A first post in this blog in January 2013 was offered as example to my utility, Pacific Power , to inspire best presentation to motivate customer energy conservation.
Concurrent with that 2013 report, I accepted paperless billing. I must then update my usage records at least every two years, where that is the maximum period for an online View Usage History option. Here then are charts for my house updated in the form I find useful, through October, 2014.
I continue to benefit from 2009 switch to a gas clothes dryer. Might the odd 2008 spike be from a defective electric clothes dryer? If so, maintenance action might have come sooner with appropriate charts in billing. I have failed to blame the spike on a defective meter, or reckless use of a space heater. The big drop in 2009 might relate too, to eliminating computer CRT displays.
I believe continued decrease of usage since 2011, by about 13 KWH per day, is in part from 100% replacement of my lighting with so-efficient disk LEDs. Credit the lighting improvement with 3 KWH per day savings. Much of the remaining 10 KWH per day is from reduced occupancy, from two adults, to one, Summer 2011. That's a tough way to control electricity usage.
Where billing periods range from 26 days to 39 days, a chart including dollar amounts has more scatter. Through the scatter, see a 25%, $15 per month reduced cost beyond Fall, 2011. This is inconsistent with a more than 50% reduction in electricity consumed, due to rise of unit cost. The cents per KWH rise since 2011 is due to persisting, high base charges that gain significance as usage drops. High base charges penalize conservation. To better motivate conservation, there should be no base charges, all costs proportional to energy used. Pacific Power has maintained a steady net eleven cents per KWH billing for heavier residential users of electricity, over the past four years.
My utility offers only a bar chart option, of KWH usage for each billing period. It means nothing to me.
My more-meaningful charts include defective billing dates, fudged since billing dates are not provided with usage data downloads. Successive readings can occur within the same month, and that might lead to charting confusion. Where one home has readings beginning of month and another at end of month, there is seasonal scatter in a comparison. I want downloads to include real reading dates.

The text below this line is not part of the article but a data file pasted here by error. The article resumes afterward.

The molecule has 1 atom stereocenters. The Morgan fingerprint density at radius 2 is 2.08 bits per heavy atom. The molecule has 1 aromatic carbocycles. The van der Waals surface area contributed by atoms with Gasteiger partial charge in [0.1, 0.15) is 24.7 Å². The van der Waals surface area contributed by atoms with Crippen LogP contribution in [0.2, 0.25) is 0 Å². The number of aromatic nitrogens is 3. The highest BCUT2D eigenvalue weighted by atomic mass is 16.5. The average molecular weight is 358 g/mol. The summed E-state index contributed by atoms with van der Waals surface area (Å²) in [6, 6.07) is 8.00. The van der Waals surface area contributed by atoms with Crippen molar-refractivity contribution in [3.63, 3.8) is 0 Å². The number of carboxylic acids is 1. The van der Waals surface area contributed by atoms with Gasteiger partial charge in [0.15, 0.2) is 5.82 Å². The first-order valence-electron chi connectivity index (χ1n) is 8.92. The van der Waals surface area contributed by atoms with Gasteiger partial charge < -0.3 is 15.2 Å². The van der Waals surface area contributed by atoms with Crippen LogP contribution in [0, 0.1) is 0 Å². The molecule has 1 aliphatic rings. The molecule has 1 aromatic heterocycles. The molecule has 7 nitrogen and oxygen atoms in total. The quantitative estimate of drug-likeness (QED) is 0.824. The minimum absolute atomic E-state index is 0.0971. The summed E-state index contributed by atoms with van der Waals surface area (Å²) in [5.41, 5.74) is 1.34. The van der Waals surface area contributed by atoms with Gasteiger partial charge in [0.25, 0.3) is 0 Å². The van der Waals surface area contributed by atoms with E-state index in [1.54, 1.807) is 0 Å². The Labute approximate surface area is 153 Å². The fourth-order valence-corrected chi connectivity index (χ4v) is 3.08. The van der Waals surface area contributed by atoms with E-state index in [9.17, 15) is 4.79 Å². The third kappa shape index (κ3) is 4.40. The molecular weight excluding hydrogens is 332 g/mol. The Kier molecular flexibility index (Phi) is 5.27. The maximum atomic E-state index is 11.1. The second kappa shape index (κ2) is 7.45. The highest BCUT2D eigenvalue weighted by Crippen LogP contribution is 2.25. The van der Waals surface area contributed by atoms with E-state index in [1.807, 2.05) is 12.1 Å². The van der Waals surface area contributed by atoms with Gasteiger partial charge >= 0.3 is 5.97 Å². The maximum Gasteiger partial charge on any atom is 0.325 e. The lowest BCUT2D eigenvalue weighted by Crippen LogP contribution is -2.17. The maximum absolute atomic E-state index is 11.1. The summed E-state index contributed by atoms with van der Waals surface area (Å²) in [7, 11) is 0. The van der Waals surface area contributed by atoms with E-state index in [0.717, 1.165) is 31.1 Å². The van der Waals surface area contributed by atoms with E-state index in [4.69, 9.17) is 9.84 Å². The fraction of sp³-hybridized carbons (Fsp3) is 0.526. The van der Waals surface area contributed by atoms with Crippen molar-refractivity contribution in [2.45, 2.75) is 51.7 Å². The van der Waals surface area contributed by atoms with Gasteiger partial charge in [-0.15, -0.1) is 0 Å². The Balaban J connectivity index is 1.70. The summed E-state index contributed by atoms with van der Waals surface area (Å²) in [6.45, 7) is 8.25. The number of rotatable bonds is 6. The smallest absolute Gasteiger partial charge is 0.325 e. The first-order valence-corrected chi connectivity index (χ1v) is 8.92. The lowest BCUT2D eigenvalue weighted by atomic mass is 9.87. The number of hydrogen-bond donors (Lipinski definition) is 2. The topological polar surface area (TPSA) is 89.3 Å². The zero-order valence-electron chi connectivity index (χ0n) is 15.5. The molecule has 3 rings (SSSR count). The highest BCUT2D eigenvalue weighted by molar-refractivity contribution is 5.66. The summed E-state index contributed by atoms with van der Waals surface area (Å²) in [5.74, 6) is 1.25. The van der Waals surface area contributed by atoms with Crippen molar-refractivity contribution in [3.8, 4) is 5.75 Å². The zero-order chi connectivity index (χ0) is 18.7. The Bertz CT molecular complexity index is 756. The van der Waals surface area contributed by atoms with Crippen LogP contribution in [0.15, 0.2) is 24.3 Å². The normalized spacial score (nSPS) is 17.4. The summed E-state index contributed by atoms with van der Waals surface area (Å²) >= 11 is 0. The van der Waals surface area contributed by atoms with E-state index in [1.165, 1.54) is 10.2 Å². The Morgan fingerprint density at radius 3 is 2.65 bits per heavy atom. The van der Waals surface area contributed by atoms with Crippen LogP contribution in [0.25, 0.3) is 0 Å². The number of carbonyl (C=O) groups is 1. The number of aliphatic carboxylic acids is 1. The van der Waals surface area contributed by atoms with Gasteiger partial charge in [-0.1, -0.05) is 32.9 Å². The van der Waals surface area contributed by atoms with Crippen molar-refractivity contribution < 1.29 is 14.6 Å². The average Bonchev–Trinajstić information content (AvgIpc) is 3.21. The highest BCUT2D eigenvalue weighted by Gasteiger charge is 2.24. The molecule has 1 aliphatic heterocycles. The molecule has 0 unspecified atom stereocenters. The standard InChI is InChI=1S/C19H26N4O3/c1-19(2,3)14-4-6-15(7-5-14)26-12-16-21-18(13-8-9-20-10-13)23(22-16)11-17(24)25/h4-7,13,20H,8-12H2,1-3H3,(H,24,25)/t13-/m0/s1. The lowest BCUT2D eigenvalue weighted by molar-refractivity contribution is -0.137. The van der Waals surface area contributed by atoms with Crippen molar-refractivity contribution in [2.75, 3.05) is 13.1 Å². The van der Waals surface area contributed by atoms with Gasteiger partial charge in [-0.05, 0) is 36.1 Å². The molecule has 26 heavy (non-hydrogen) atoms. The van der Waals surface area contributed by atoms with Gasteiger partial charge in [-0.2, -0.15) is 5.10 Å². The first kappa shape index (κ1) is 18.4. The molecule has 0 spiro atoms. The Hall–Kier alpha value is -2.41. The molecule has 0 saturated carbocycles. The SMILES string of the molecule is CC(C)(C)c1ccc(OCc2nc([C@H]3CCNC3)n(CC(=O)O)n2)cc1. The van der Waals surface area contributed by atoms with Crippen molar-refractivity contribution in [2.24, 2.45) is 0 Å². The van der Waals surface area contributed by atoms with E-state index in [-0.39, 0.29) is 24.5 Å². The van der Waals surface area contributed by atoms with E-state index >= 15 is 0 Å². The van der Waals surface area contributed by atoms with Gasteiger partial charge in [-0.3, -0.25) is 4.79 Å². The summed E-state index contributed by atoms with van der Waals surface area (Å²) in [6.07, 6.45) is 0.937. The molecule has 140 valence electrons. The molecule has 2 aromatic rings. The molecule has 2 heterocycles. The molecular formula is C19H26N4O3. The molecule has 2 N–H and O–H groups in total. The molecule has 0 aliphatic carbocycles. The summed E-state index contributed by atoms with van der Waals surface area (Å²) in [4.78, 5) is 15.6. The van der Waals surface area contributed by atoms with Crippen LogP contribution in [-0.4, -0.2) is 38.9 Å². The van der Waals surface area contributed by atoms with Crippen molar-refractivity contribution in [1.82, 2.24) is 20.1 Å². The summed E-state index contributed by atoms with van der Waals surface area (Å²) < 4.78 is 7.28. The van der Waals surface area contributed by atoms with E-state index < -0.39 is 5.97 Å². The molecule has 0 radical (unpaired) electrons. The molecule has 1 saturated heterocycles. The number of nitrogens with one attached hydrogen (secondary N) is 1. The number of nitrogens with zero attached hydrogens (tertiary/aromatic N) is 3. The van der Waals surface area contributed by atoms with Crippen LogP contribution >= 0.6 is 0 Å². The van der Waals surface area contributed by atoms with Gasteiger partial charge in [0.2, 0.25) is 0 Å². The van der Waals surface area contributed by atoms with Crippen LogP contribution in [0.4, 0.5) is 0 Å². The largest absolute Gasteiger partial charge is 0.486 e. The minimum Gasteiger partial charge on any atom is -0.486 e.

What I really want, and a purpose of this post, is to inspire utility companies to offer better, routine, reports to inspire customers. The post is inspired by conversation among Northwest utility professionals in web site Conduit, sponsored by Bonneville Power Administration. I will update links here to that conversation. For now, try this forum of BPA people, Northwest Energy Efficiency Alliance, web site Conduit.
At February, 2016, nothing has changed on the usage sharing with customers by my Oregon utility, Pacific Power.
My electricity usage is still very small. Pacific Power still takes about $40 per month from me, unfairly regardless of my conservation. I study this as part of a Community College class, where I seek to gain capability with photovoltaic components, to generate my own DC power off-grid, for lighting disaster preparedness. No one can stop me. I will remain on-grid for AC power until the Earthquake. I have been monitoring my old refrigerator, and find it is not a monster. It draws 1.3 KWH per day, and costs me about $73 per year at the high fifteen cents per KWH. I don't use much hot water, but must be paying a lot for that old-fashioned electric heating. Perhaps I need off-grid hot water too, for disaster preparedness. I am not stuck-in-the-mud, helpless. I can do more.